Ligue Un kicked off last weekend, and champions Bordeaux opened their title defence in style, romping to a 4-1 win over promoted Lens. This set a new Ligue Un record – Les Girondins had secured their 12th successive league victory. The previous record of 11 consecutive top-flight wins was set by Lille 60 years ago.
After having also won the 2009 Trophee des Champions, beating Guingamp 2-0 two weeks previously, Bordeaux fans are understandably reveling in their wonderful start to the season. In the meantime those A.C. Milan tifosi that are au fait with their French football were undoubtedly watching the success of Bordeaux and cursing their luck.
Why? One reason – Bordeaux talisman Yoann Gourcuff: the one that got away.
The link between both of the aforementioned victories, Les Girondins’ number 8 was named man of the match for his brilliant performance against Guingamp and grabbed a brace against Lens to continue last season’s sensational form.
Milan snapped up the talented playmaker from Rennes for an essentially paltry fee in 2006, but owing to the frequently fantastic Kaka and some bad luck with injuries, Gourcuff found first team opportunities hard to come by and struggled to make an impression in a mere 13 league starts. Then-manager Carlo Ancelotti failed to be convinced by Gourcuff, describing him as ‘psychologically weak’ and so questioning his ability to play for a club of Milan’s level. The arrival of Ronaldinho last season was the final nail in the talented youngster’s coffin, and, surplus to requirements, the Rossoneri chose to loan him to Bordeaux.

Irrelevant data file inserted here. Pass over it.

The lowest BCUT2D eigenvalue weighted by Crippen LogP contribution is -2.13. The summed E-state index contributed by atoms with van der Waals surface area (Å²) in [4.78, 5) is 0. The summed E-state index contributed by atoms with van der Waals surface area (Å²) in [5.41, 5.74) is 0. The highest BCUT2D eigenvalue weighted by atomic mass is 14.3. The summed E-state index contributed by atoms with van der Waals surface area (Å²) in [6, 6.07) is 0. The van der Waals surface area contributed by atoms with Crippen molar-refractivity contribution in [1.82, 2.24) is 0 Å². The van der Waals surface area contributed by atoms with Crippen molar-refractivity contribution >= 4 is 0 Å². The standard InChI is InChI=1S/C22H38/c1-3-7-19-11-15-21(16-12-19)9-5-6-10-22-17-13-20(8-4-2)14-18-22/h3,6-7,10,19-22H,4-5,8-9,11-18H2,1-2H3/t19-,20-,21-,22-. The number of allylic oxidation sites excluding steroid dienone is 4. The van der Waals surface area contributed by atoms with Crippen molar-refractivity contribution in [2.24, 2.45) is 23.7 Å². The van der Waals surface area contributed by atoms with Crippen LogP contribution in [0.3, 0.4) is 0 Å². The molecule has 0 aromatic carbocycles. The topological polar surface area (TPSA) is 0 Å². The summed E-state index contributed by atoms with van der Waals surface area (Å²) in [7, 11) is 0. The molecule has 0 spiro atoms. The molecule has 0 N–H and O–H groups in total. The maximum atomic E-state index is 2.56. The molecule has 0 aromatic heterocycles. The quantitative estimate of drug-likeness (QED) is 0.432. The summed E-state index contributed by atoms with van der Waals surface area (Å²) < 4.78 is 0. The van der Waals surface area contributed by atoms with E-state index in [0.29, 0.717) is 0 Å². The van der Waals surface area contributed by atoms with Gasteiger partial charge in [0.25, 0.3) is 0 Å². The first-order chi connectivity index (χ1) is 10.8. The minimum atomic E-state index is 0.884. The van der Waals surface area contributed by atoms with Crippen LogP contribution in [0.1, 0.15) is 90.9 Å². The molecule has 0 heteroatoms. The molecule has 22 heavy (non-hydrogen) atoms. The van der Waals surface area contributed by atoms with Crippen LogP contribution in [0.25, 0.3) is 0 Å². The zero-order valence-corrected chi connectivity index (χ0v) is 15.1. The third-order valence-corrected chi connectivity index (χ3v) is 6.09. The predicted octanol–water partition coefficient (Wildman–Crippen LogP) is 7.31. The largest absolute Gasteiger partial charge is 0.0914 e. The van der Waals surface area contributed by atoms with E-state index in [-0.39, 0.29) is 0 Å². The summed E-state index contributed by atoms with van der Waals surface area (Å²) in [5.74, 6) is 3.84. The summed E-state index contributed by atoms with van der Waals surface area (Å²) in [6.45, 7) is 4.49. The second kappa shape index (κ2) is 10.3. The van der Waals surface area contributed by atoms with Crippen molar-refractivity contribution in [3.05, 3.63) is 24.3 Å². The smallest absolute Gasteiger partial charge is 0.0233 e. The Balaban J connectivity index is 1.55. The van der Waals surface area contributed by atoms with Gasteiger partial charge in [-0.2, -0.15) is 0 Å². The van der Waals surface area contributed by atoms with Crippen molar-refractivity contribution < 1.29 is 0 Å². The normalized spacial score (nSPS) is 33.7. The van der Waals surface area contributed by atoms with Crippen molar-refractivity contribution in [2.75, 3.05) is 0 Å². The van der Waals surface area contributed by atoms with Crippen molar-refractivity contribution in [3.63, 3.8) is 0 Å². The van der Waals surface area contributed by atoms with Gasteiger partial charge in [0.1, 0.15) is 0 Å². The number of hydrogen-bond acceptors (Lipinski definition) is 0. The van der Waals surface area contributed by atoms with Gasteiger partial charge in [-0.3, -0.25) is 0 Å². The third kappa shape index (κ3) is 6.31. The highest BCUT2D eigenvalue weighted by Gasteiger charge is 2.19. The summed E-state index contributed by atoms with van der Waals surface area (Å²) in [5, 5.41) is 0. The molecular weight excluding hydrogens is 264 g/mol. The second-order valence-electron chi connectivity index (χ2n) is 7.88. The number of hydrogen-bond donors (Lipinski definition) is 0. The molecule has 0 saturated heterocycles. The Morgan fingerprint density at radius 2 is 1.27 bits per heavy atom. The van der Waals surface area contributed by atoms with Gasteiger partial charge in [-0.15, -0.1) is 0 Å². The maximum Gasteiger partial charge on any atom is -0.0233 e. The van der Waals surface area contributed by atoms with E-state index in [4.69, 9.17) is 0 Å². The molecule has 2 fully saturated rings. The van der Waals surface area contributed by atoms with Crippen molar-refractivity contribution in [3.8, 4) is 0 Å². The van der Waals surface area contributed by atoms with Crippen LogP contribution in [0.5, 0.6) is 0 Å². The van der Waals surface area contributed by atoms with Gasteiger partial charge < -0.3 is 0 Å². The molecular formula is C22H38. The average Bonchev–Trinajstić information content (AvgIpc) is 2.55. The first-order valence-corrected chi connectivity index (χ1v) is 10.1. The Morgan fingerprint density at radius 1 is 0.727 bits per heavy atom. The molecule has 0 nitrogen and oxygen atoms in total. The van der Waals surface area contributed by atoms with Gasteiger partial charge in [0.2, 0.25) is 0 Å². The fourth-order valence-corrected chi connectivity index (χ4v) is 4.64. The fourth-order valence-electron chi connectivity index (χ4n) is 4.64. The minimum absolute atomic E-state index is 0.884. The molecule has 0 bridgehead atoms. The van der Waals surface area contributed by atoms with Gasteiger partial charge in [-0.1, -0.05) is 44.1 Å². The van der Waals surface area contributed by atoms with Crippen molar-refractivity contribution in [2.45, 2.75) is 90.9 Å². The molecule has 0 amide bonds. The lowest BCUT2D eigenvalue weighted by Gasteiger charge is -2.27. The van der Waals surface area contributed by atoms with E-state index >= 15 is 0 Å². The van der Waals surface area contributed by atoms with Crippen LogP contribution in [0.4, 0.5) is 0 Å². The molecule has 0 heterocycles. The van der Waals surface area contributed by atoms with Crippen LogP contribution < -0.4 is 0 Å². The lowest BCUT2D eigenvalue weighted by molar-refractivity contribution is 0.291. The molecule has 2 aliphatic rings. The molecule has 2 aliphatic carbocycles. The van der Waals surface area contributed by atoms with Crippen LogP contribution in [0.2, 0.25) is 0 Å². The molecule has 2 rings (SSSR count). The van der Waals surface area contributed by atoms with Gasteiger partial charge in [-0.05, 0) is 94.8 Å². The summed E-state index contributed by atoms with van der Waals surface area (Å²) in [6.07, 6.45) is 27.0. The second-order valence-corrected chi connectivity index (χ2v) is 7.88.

The gifted 23 year old was an inspiration last term. After scoring on his debut, he helped himself to 14 more goals and 15 assists in all competitions and helped his team to a Championship and League Cup double. His magical performances earned him Ligue Un’s ‘Player of the Year’ award and a place in the ‘Team of the Season’, and (though several of his sublime goals could have been chosen) his astonishing strike against PSG was named ‘Goal of the Season’. He started his international career in a similarly flamboyant fashion. After making his debut in August 2008, his first goal for Les Bleus was a spectacular 30 yard drive against Romania in October.
Unsurprisingly, Bordeaux took up an option to buy him, and though Milan director Adriano Galliani did his best to ‘try and persuade him to return’ the former treatment of the Frenchman and the fiscal factor for Galliani proved too great. ‘I am slightly sorry that he [Gourcuff] has gone. However, given the fact we bought him for three million and sold him for fifteen, it can’t have been a bad sale.’
It wasn’t a bad sale; it was a terrible one. Huntelaar aside, it has been a poor transfer window for expectant Milan tifosi. They face the prospect of another season with a slow, ageing midfield which is now, following the sale of Kaka, devoid of any real creativity. In Yoann Gourcuff the Rossoneri may have lost a ready-made Kaka replacement, the next Zinedine Zidane and, possibly, the most technically gifted young trequartista in Europe.